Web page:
For years, I lived by the letter of the law, making both my parents proud. I was a judge with a heavy caseload, and my father was happy knowing I was chair of my temple’s education committee. Not exactly a teacher but close! My mother loved our blended family, my work as a Girl Scout leader, my volunteer activities and how I centered God in my life through my temple commitments. I was proud of myself too, but I wasn’t writing much except briefs and legal articles. I couldn’t help but feel as if something was missing.
On top of everything, I often kept late hours with my youngest son, Stephen, who hated going to sleep. I wistfully said one evening how I missed having more time. Especially time to write.
Nine-year-old Stephen looked up and said, “Why don’t you just do it?”
I was taken aback. Why not do it? Because of my job. Because of my family. Because of my other commitments. But how could I explain that to a child? “Because…” I paused. “You never go to bed.”
When bedtime came, Stephen went right into his room and turned off the light. No muss, no fuss. With the night unexpectedly empty, I did what lots of working moms would have done. I watched a movie, painted my nails, read a magazine. In the morning, Stephen walked into the kitchen. “Well,” he asked, “did you finish?”
I felt like an idiot. Here I was preaching to my daughter’s Girl Scout troop to “reach for the sky” and “follow your dreams.” And what was I doing?
It would take almost 12 years of guilt and false starts before I finally sat down to write something significant. A friend lent me her beach condo for the weekend to give me time and space to do it. But what kind of story could I write? What did I have to say? I’d spent so much time pleasing others that I wasn’t totally sure who I was. I sat at a desk and started thinking about what I knew well enough to craft into a story.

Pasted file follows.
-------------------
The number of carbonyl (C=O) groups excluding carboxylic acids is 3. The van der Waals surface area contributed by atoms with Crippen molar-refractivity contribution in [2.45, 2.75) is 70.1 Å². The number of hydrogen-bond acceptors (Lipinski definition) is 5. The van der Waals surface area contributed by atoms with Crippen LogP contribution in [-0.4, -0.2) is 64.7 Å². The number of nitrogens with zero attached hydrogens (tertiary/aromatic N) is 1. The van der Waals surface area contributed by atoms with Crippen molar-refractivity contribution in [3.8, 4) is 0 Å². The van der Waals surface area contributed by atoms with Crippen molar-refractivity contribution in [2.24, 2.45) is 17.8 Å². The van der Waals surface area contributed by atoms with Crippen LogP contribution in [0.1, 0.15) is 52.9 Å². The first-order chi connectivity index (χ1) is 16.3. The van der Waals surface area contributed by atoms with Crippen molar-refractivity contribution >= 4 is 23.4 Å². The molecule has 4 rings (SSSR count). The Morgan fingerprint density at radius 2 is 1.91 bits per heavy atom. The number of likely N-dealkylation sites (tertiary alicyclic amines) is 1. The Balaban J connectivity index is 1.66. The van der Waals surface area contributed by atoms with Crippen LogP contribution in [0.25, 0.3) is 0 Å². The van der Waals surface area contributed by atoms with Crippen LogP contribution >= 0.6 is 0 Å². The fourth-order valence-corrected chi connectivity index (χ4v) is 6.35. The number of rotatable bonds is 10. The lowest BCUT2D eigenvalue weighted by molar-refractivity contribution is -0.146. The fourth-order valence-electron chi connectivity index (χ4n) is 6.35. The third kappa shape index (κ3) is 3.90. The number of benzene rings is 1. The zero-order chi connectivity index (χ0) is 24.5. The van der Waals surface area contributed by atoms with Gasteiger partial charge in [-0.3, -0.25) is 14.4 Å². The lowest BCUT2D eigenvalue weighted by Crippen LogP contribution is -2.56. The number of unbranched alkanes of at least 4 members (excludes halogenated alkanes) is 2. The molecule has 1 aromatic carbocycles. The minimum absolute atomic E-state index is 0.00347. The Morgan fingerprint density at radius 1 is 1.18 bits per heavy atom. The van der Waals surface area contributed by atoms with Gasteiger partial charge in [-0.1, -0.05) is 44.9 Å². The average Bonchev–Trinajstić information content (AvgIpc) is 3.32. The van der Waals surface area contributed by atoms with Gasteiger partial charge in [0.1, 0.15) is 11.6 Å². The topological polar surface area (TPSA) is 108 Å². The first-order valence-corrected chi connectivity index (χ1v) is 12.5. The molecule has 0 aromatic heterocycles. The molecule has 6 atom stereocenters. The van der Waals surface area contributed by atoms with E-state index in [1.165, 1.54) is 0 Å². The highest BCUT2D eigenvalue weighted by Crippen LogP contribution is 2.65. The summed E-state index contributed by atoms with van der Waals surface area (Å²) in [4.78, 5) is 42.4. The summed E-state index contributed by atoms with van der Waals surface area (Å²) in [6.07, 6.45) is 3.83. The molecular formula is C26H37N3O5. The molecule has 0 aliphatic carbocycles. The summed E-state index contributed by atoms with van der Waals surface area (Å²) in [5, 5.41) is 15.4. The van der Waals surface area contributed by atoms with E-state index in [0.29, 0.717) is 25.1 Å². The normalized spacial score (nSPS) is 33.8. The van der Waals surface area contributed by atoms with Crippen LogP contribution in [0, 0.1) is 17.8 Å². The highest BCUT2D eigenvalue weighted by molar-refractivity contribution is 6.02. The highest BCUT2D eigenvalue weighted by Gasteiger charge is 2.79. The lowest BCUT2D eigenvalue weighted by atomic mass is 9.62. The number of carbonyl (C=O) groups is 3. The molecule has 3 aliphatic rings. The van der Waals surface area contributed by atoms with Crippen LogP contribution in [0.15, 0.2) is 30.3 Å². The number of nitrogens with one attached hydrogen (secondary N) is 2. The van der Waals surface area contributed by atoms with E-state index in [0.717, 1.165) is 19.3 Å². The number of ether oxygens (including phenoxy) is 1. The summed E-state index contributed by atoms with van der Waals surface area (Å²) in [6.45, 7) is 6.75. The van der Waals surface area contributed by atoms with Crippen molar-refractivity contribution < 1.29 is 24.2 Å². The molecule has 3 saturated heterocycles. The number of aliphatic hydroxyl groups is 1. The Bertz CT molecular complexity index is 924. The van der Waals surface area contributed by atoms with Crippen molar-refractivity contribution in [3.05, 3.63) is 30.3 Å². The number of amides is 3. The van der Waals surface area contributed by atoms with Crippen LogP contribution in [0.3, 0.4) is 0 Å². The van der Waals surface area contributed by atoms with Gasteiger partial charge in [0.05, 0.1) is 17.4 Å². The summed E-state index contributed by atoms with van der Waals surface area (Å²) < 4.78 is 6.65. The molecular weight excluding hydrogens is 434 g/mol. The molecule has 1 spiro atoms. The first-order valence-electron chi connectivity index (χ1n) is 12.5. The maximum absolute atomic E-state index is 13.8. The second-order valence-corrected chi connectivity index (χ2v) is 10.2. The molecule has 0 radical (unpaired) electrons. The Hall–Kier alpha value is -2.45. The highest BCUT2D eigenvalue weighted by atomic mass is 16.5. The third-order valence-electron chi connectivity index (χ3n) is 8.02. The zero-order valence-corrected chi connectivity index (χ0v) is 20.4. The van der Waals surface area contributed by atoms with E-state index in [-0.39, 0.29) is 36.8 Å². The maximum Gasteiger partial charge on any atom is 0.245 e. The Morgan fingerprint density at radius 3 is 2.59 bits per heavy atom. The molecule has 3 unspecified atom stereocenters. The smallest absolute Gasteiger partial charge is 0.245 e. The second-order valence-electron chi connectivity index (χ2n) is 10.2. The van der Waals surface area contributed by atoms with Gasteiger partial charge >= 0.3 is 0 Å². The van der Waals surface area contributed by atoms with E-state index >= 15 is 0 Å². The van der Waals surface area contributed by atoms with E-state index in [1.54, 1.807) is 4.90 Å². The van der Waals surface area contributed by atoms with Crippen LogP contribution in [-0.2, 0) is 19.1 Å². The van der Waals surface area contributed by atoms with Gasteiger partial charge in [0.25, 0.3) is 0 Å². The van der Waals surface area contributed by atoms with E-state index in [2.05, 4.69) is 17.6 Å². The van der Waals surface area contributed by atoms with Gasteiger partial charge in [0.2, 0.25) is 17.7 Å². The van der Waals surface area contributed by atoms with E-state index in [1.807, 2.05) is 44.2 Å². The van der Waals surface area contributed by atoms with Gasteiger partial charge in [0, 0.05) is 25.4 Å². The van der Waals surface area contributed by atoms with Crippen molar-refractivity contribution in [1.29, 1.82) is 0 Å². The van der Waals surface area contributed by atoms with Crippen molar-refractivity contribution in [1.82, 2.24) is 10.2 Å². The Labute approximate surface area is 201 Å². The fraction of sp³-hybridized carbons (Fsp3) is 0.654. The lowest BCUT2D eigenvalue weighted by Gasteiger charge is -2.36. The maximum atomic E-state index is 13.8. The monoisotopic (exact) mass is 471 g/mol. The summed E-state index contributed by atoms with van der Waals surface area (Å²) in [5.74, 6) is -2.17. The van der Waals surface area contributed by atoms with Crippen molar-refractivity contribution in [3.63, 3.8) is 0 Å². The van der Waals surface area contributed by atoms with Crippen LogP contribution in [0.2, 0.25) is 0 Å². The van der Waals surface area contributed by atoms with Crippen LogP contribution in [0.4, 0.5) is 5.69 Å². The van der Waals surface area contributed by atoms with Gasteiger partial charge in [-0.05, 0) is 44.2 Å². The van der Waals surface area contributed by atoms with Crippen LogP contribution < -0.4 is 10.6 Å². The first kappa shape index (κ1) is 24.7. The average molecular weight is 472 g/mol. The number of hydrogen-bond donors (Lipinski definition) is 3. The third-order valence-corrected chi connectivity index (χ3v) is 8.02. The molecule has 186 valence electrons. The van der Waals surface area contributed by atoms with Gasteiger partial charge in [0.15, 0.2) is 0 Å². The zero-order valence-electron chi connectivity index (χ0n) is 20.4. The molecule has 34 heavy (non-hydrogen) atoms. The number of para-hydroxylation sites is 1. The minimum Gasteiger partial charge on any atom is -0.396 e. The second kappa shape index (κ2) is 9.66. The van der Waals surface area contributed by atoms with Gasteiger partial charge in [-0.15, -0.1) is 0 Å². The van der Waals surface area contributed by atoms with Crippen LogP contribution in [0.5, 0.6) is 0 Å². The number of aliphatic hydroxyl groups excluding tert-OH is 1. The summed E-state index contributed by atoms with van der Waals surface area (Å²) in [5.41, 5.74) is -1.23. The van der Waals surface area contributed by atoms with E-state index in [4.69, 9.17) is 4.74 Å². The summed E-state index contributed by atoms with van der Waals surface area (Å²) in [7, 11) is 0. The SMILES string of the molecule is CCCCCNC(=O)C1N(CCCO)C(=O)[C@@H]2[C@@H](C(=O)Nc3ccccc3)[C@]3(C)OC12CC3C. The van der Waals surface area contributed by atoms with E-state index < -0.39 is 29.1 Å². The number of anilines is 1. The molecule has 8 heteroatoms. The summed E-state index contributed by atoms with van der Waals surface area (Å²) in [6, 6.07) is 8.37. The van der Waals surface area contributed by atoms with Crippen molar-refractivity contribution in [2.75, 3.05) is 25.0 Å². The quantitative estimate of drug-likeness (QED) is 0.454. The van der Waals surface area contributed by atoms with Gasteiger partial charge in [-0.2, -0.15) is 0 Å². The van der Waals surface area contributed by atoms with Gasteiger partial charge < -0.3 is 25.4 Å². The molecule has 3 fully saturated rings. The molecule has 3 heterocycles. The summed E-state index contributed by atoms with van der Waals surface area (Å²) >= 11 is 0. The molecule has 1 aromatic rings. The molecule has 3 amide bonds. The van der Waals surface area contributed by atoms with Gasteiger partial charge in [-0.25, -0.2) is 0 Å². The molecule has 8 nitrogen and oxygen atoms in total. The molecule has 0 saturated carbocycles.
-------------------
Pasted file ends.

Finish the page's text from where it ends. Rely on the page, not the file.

University of Michigan in the seventies. I started scribbling in longhand on a legal pad. By the end of the weekend, I had 85 pages. I kept writing, filling more legal pads, and five of those original pages went on to become my first book, a whodunit called Maze in Blue. I’d become a mystery author at age 56. My mother was thrilled.
My next novel, Should Have Played Poker, tumbled out. I loved writing mysteries and for years thought I wouldn’t have to choose between keeping my respectable job and following my passion. But the man in the courtroom calling me out from behind the bench now had me thinking differently. I needed to have a talk with my husband about the future of my career and our life.
“Joel,” I said as I walked in the door at home, “we need to run some numbers.”
Was it time to choose? Joel and I looked at our finances. We had already put our kids through school. We were in good financial shape. We could— was it possible?—make things work. That is, if I wanted to. Joel went to bed, and I stayed up praying. God, do I give up my career? What is your will for me? I’d sold a book and 13 short stories, but there was no promise of future success in writing. As I prayed, I relaxed and opened myself to divine direction. The knot in my stomach went away. I felt suddenly at peace.
The next morning, I walked into the office and announced that I wanted no more cases assigned to me. “I’ll work out my docket,” I promised. I reckoned it would take another six or seven months to get through all the cases. But afterward I would be free to follow my passion. The other judges looked shocked. An administrative judgeship was a lifetime appointment.
“Are you sick?” one of the judges asked.
Another took me aside. “What are you going to do every day?”
I smiled. “Have a life.”
It’s been more than six years since I left my judgeship, and I’ve never looked back. I’ve published two more books: One Taste Too Many and Two Bites Too Many, the first books in Kensington’s Sarah Blair mystery series. My life as a writer isn’t exactly what I expected. I’m a little disorganized, and I never write as fast as I’d like. But I love working out a mystery. Have you heard the one about how the judge leaves her day job and lets her dream and God guide her? Took me long enough to figure it out.